This is how the Install App dialog will look like once your App goes live.
SCALING YOUR BUSINESSBryan VerpoortSo, as a student you grew weed at the back of the garden. Now as a young professional you’ve continued your passion for cultivation and are a well-known and respected member of your local cannabis club.After a social evening at your club, one of your mates suggests to the group that it would be a good idea to commercialise your passion. A few weeks later you are meeting after work, sharing emails and scouring the internet. One of your mates has access to a family plot and another has seed capital – sounds familiar? Stop and take a breather. It might be a good idea to self-impose a cooling off period!The step from social grower to commercial grower is gigantic!While it is well known that the commercial industry is lucrative, the dynamics of your relationships change from mates to co-workers, from social engagement to regulation, compliance and accountability.
While the thought of commercialising your hobby is indeed attractive, it is critically important to consider your potential business partners, access to finance and how you would exit from the business.
A small, licensed grow facility is certainly appealing, however do your homework first and remember that the license issued is specific to the location. So, if you have been offered a piece of land, check out the land-ownership rights, terms of the lease agreement, available of water and access to power.
The wrong site will significantly hamper your likelihood of success. Just because the land is “free” does not mean it is suitable.
Once you have identified suitable land and have secured right of tenure, you will need to decide who your customer is. Simply growing in the hope that you will find a suitable off-taker could be a high-risk bet. Offtakers know exactly what they want and why they want a specific product. Unless you meet that specific requirement (e.g. GMP certified) you may have unsold sock and may be forced to sell at very-low prices.
It is advisable to minimise your production overheads. Indoor growing will always be more expensive than greenhouse growing although this cost might be offset with a higher quality product and year-round production (but only if you are growing to GMP specifications).
Remember power is a critical input and with the power utility being unreliable, you will require back-up power supply. Similarly, water supply and water storage are critical, both consume vast amounts of power – water pumping, purification and processing are power hungry inputs, fortunately gravity and wind power can offset some of the costs.
Remote sites are not necessarily expensive. There are many small towns across South Africa offering ideal climatic conditions. Input costs may be significantly cheaper, and your business can be a significant contributor to the local community.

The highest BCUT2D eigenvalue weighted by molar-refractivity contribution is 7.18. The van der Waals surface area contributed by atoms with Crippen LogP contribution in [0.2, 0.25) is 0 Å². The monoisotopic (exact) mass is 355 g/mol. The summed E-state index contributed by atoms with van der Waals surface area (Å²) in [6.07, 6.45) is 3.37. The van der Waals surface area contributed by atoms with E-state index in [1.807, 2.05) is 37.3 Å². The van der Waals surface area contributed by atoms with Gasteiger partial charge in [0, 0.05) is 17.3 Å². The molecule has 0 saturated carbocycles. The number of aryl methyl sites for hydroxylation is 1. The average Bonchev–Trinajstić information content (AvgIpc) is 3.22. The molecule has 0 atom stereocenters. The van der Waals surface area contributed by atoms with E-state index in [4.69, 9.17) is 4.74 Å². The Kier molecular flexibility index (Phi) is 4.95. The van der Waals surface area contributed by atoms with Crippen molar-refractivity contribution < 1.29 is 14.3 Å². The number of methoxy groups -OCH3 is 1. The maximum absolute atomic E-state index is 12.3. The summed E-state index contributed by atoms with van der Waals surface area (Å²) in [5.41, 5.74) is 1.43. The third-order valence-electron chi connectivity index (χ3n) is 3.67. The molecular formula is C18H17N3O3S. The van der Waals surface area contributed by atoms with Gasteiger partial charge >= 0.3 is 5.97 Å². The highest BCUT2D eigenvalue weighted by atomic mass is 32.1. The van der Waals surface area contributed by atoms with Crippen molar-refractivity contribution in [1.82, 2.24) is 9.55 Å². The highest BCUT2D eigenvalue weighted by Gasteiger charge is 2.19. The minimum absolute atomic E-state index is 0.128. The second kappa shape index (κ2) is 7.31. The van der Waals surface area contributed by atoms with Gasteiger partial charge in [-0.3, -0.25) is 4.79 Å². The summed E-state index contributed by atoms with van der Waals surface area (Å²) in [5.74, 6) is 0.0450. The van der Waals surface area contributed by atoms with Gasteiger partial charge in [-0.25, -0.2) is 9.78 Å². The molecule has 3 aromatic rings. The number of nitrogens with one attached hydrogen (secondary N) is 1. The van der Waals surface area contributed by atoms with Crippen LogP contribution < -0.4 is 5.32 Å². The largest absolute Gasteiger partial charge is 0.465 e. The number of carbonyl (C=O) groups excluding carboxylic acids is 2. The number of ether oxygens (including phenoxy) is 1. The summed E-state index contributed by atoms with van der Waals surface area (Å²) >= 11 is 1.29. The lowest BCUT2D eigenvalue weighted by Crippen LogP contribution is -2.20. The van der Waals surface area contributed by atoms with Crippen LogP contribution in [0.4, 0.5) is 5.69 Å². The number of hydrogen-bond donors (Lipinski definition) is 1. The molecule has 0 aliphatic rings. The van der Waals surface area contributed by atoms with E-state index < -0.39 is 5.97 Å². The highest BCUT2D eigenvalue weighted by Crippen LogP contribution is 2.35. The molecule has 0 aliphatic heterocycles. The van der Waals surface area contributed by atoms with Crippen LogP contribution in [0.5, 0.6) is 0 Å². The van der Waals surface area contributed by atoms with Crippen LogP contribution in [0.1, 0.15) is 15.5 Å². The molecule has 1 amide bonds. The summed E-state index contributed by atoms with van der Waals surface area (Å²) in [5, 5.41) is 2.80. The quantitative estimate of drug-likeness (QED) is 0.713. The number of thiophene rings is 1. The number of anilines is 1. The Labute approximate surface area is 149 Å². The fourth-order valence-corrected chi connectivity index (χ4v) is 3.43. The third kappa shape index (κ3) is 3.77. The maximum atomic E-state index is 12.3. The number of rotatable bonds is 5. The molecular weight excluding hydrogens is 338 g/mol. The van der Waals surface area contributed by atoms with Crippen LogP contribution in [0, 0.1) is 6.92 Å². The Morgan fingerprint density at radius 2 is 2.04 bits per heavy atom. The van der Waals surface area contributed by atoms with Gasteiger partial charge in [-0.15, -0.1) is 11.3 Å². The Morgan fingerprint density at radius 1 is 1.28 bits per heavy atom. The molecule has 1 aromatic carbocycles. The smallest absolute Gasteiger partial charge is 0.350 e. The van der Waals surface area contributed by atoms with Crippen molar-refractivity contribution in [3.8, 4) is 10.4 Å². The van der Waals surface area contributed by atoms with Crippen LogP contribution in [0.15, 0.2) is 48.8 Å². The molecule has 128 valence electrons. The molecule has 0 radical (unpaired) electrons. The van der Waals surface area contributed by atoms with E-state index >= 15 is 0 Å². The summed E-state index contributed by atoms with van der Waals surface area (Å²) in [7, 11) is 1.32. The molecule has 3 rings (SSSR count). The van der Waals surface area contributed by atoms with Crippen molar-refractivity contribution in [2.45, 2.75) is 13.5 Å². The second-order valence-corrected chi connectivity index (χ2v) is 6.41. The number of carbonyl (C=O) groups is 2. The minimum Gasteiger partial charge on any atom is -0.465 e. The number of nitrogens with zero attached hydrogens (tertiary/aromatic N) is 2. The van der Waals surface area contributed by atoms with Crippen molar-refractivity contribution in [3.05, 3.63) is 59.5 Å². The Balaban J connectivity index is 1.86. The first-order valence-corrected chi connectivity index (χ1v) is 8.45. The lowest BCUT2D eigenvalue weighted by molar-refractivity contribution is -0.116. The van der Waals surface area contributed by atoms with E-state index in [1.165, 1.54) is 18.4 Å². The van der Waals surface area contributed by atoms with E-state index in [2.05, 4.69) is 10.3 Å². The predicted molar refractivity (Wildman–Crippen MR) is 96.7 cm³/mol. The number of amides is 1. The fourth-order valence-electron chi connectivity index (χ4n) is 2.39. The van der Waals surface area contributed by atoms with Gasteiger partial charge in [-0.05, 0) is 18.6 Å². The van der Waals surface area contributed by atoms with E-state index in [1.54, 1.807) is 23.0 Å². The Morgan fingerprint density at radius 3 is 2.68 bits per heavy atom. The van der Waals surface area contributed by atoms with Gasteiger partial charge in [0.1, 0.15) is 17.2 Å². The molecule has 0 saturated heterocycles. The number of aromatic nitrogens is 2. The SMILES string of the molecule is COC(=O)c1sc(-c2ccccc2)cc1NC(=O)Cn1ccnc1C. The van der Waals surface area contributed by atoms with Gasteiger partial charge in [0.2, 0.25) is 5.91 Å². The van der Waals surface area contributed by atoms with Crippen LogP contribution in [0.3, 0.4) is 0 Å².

Also consider access to aircraft landing strips and municipal airstrips, this could significantly reduce your travel time and transportation risk in delivering finished product to the agreed offtake point.
Try to identify your key operational risks. Is your site a higher-than-average security risk due to its location? Or, is your humidity excessively high, which would impact directly on your de-humidification costs and … power? Is your site prone to extreme weather, for example, high winds or excessive cold or snow? Your site selection will have a direct impact on your choice of grow facility.
Should you consider scaling your business, ensure that your license application aligns with your future operational ambitions. Modern indoor and greenhouse farming is efficient, so space can be optimised. However you will require space for ancillary infrastructure, water storage and power generation. The benefit of scaling, is that a 2nd or 3rd grow facility can use the same supporting infrastructure saving on the costs of dedicated cutting, trimming, drying, curing facilities.
Scaling your business will certainly impact on power consumption, heating in winter, cooling in summer and de-humidification. Also, larger grow area footprints have a direct impact on drainage, runoff area, culverts – the water must go somewhere!
So, expect significantly increased costs for civils and earthworks and don’t cut corners, otherwise your entire site and fortunes could be washed away! Bryan Verpoort Managing Director Berkley Risk (Pty) Ltd.The Berkley Risk team provides Insurance advisory services to licensed growers, producers, manufacturers and distributors throughout South Africa and Lesotho.
Berkley Risk is a registered FSP #43194 and has registered offices in Johannesburg and Maseru. They can assist you with all your insurance requirements and work closely with start-ups in the management of their operational risks.